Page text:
On October 4, 1866, my wife, Susan, and I were baptized by Bishop E.D. Woolley in City Creek; January 25, 1867, received our endowments; ordained an elder by Joseph F. Smith.

Called on the St. George Mission at the October Conference, 1867, arriving at St. George in November, same year. I was elected and received my commission as Captain of Company A Artillery, April 2, 1869.

I was ordained and set apart as Bishop of the First Ward, St. George, November 8, 1869. I was called on a mission to Europe at the first conference held in the St. George Temple, April, 1877. Before going, President Young invited me to receive my second anointings. I left St. George on my mission May 16, 1877. Arrived in Liverpool June 22. I was assigned to the Scottish Mission by President Joseph F. Smith. The Lord blessed my labors there. I baptized twenty new members, and rebaptized sixteen—in all, thirty-six; married two couples, blessed two children, organized three branches. Arrived home November 15, 1878.

In June, 1884, President Erastus Snow called me to go and superintend the painting work of the Manti Temple. Was there until its completion in 1889. At the present time, June, 1891, I have two wives and thirteen children; my wife Susan, and two of my children are buried in the St. George Cemetery.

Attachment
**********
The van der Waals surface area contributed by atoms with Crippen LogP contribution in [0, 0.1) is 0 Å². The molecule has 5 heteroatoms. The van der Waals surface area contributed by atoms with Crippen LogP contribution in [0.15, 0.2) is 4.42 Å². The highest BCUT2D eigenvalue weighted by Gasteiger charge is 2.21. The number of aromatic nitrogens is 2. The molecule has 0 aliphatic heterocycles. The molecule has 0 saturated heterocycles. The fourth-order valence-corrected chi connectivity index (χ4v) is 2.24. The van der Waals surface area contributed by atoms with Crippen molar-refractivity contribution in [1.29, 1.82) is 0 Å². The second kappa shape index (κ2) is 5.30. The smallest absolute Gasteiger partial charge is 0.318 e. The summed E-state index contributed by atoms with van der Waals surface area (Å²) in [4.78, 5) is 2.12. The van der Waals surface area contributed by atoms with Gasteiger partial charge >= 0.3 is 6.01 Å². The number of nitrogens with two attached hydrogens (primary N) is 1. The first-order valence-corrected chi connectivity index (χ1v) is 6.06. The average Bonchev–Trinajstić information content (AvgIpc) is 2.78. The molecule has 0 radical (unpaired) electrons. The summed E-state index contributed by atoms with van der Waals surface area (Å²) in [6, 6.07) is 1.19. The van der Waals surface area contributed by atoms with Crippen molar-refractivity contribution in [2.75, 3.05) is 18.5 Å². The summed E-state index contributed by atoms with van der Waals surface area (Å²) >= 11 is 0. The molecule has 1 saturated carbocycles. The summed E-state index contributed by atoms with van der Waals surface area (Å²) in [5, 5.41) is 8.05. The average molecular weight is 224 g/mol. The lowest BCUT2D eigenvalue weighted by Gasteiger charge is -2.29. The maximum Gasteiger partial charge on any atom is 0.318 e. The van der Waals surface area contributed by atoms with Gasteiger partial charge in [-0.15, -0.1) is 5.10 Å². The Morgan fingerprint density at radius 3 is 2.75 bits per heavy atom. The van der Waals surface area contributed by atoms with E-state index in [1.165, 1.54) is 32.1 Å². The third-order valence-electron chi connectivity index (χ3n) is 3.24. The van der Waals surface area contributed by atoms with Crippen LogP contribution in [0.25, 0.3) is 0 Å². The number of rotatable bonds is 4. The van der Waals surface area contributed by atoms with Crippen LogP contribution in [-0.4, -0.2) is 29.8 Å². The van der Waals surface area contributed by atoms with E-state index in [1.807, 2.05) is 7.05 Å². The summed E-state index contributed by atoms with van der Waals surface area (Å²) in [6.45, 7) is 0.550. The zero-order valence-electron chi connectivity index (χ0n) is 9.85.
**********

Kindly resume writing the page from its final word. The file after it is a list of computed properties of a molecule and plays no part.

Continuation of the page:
The preceeding was taken from the Javan Jenson Family History web site, for which we are most grateful.


Written by David Spencer Milne, grandson, August, 1892.

David Milne was born in Dunkeld, Perthshire, Scotland on March 13, 1832. He was the oldest of ten children of John Milne and Margaret Scrymgeour. His father was an interior decorator and painter, which trade he taught to his sons. While on a trip to Manchester, England, David first heard of the Mormon Church, became converted, and was baptized on 13 March, 1851. He married Susan Young in Scotland on 10 June, 1856. She also became converted to the LDS Church and was baptized on 18 Oct. 1857. Their first child, John, died in Scotland in 1857 shortly after his birth.

David had long desired to gather with the Saints in Utah, but met great resistance from his father in his church activities. His father arranged to set David up in a business in New Zealand, and in the spring of 1859 they left England, arriving at Dunedin, New Zealand on 23 August, 1859. Two days later, the ship on which they had come to New Zealand caught fire and all of their belongings were lost. The day after their landing, their second son, Alexander Young Milne, was born on 24 August, 1859. After several years and being quite successful in his business, David felt able to continue his goal of gathering to Zion. In the fall of 1865, after visiting in Australia for a time with his wife’s family, some of whom had recently moved there, they sailed for America, landing at San Francisco, California in January, 1866. Susan’s health had been failing, since she had contracted tuberculosis, so they stayed in San Francisco until June, 1866. David hired a driver and carriage to take them to Salt Lake City, where they arrived on 26 August, 1866. David immediately called upon President Brigham Young, who went to the hotel where Susan was staying and gave her a blessing.